Category Archives: Uncategorized

Board elections 2015

It’s soon time for members of the OpenStreetMap Foundation to elect new leadership to the OSMF board. The foundation board is made up of seven people, of whom three will be remaining for an extended term, while four seats are up for election.

Our choice of candidates is not finalised yet. Candidate nominations are open up until Sat 21st Nov. If you are involved in the OpenStreetMap Foundation, and you’d like to step up and help set the future direction of our organisation, why not put yourself forwards for election to the board? Candidate details can be found on the election wiki page.

After that deadline we have one more week and then the voting will open, The following week after that, voting will close, coinciding with the Annual General Meeting. This has been officially announced and scheduled for Saturday, 5th December.

New OpenStreetMap US board + Upcoming foundation elections

OpenStreetMap US ran a board election process recently, and yesterday they announced their newly elected board members. Congratulations to Ian Dees, Alex Barth, Alyssa Wright, Martijn van Exel, and Drishtie Patel! The run up to the election included this recorded video conference featuring the candidates, which seems like a great way to get to know the personalities involved. If you’re based in the U.S. be sure to get involved in this local OpenStreetMap organisation:

The OpenStreetMap Foundation (the organisation supporting OpenStreetMap globally) is also kicking off a board election process. The election will take place in December, so now is a good time to join the foundation if you are not already a member. This is a great way to support OpenStreetmap, and the osmf-talk mailing list will bring you updates on how the board elections will work. Read more on the election wiki page where we are also inviting new board candidates to step forwards.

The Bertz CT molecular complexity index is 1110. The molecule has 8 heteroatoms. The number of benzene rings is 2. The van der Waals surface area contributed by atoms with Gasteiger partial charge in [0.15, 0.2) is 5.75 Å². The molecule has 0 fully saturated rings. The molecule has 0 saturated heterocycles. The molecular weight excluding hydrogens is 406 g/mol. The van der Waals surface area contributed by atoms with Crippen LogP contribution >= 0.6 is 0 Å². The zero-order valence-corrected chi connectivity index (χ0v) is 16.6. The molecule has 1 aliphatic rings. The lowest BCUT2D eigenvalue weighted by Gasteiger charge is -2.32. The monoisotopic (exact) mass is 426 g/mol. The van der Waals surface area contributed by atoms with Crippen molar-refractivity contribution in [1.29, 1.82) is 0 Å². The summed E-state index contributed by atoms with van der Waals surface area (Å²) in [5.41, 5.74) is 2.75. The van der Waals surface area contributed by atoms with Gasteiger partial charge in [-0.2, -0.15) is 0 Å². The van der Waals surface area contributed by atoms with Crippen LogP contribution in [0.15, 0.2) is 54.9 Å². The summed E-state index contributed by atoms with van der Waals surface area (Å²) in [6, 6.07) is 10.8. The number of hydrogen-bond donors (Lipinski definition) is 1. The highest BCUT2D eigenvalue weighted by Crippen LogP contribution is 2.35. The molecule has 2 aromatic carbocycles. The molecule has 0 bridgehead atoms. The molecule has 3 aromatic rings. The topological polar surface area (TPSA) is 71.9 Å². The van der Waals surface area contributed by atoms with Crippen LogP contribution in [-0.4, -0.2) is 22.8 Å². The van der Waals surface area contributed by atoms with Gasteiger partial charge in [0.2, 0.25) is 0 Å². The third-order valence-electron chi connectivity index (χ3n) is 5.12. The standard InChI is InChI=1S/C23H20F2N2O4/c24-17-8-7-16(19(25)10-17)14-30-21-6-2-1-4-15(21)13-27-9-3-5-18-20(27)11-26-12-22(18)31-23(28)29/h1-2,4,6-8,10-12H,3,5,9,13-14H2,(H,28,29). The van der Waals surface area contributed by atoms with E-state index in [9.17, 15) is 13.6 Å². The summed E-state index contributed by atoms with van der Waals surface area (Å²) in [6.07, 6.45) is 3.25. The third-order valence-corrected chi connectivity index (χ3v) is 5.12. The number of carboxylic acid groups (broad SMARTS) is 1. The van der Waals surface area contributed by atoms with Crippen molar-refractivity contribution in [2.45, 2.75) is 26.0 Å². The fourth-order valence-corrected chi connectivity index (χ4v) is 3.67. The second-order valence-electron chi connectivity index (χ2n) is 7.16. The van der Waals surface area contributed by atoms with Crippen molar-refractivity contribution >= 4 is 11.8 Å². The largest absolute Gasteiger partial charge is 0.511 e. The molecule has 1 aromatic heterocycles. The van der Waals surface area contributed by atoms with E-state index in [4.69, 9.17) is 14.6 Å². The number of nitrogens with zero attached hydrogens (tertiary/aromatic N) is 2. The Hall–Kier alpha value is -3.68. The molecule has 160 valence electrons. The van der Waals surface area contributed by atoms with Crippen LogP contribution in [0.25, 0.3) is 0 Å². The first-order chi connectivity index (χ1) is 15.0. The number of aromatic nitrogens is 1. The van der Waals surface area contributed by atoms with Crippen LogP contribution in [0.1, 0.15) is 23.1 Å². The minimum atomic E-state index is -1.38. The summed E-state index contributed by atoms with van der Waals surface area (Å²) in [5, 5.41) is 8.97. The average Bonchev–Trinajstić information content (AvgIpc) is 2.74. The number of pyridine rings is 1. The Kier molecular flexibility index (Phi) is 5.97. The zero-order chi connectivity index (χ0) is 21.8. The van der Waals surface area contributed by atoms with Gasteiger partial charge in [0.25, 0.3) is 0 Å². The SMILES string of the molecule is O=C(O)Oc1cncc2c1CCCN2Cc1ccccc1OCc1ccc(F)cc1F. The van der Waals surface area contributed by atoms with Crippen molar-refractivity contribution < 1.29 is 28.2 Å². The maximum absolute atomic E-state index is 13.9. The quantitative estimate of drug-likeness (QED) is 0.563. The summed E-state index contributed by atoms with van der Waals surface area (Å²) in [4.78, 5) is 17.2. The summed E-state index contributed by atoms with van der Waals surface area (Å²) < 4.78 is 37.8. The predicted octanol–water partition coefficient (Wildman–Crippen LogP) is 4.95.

Birthday and hack weekend

Last weekend OpenStreetMap turned 11 years old, and we celebrated the birthday in Passau, Fukushima, Moscow, Chennai, Taipei, Bengaluru, Beijing, Zurich and London!

The 11th birthday cake arriving for the party in Bengaluru

The 11th birthday cake arriving for the party in Bengaluru

In London this coincided with the OpenStreetMap hack weekend event. Developers came together to do technical work on OpenStreetMap, this time with a “mobile” theme. You can read more about the event on the wiki. Thanks to Rob Nickerson who listed out the various things we worked on. He visited from Birmingham, and then wrote it up on the OSM birmingham blog. We even had a write up on the Ordnance Survey blog, because the event was hosted at the ordance survey “Geovation Hub“. A fantastic venue! We hope to be back there some time, and we hope to see more collaboration between OpenStreetMap and the UK national mapping agency. Also thanks for the pizzas PIE mapping.

Of course technical developments in and around OpenStreetMap are taking place all the time all over the world. These include external applications such as mobile apps, and improvements to more core components. Just today Paul Norman released osm2pgsql version 0.88.1 for example. Several of our contact channels are dedicated to development work, and the engineering working group are keen to find ways of getting more developers involved.

So if you missed the hack weekend or you missed out on the birthday cake, don’t dispair! There’s lots of ways to get involved in OpenStreetMap.